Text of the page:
This phenomenon suggests that regions of patients' brains were dozing, causing mental lapses, while the rest of the brain was awake.
Lack of adequate sleep exerts a similar influence on our brain as drinking too much, a study has found.
Sleep deprivation disrupts brain cells' ability to communicate with each other, leading to mental lapses that affect memory and visual perception, according to the study published in the journal Nature Medicine.
"We discovered that starving the body of sleep also robs neurons of the ability to function properly," said Itzhak Fried, from the University of California, Los Angeles (UCLA) in the US.
"This paves the way for cognitive lapses in how we perceive and react to the world around us," said Fried.
"Severe fatigue exerts a similar influence on the brain to drinking too much. Yet no legal or medical standards exist for identifying overtired drivers on the road the same way we target drunk drivers," said Fried.
Researchers tested 12 epileptic patients who had electrodes implanted in their brains in order to pinpoint the origin of their seizures prior to surgery.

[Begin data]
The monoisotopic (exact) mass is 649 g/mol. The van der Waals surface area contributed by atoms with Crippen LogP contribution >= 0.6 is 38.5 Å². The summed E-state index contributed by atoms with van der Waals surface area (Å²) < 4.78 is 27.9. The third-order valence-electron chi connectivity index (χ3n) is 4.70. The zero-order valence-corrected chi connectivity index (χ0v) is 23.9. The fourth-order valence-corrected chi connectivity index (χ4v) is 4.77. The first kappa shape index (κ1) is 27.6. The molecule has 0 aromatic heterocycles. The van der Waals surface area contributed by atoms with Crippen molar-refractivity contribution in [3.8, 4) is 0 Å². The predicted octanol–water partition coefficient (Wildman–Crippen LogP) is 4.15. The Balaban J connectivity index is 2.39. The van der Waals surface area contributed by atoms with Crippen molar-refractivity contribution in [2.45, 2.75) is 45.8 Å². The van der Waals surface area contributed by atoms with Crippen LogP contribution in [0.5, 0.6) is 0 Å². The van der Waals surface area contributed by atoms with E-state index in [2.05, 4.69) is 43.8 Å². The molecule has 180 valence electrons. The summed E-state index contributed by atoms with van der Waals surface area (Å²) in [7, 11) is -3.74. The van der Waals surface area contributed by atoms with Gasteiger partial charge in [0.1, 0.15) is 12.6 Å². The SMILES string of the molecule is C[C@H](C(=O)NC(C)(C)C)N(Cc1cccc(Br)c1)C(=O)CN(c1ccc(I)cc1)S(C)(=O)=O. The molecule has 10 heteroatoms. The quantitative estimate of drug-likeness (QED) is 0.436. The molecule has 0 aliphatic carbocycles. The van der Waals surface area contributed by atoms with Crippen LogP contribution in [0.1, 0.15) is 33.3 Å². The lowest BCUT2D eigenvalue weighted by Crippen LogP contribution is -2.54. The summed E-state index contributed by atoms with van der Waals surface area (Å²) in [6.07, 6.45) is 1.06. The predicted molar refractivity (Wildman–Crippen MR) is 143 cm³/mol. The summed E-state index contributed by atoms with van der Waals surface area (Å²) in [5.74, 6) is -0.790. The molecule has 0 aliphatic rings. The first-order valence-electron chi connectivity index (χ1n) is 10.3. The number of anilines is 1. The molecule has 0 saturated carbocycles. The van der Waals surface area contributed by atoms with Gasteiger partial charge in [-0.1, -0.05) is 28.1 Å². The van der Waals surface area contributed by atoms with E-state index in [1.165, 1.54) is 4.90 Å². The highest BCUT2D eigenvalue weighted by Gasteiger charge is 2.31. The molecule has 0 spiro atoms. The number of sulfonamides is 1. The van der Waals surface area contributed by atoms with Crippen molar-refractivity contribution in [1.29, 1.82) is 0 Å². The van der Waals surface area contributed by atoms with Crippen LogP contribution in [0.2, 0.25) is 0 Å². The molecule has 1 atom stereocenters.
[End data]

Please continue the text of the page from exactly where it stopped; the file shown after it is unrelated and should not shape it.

The team asked the patients to categorise a variety of images as fast as possible while their electrodes recorded the firing of nearly 1,500 single brain cells across the group in real time.
The scientists zeroed in on the temporal lobe, which regulates visual perception and memory.
"We were fascinated to observe how sleep deprivation dampened brain cell activity," said lead author of the study Yuval Nir, from the Tel-Aviv University in Israel.
"Unlike the usual rapid reaction, the neurons responded slowly, fired more weakly and their transmissions dragged on longer than usual," said Nir.
Lack of sleep interfered with the neurons' ability to encode information and translate visual input into conscious thought.
The same phenomenon can occur when a sleep-deprived driver notices a pedestrian stepping in front of his car.
"The very act of seeing the pedestrian slows down in the driver's over-tired brain," he noted.
"It takes longer for his brain to register what he is perceiving," Nir said.
The researchers also discovered that slow brain waves accompanied sluggish cellular activity in the same regions of the patients' brains.
"Slow sleep-like waves disrupted the patients' brain activity and performance of tasks," said Fried.
"This phenomenon suggests that select regions of the patients' brains were dozing, causing mental lapses, while the rest of the brain was awake and running as usual," said Fried.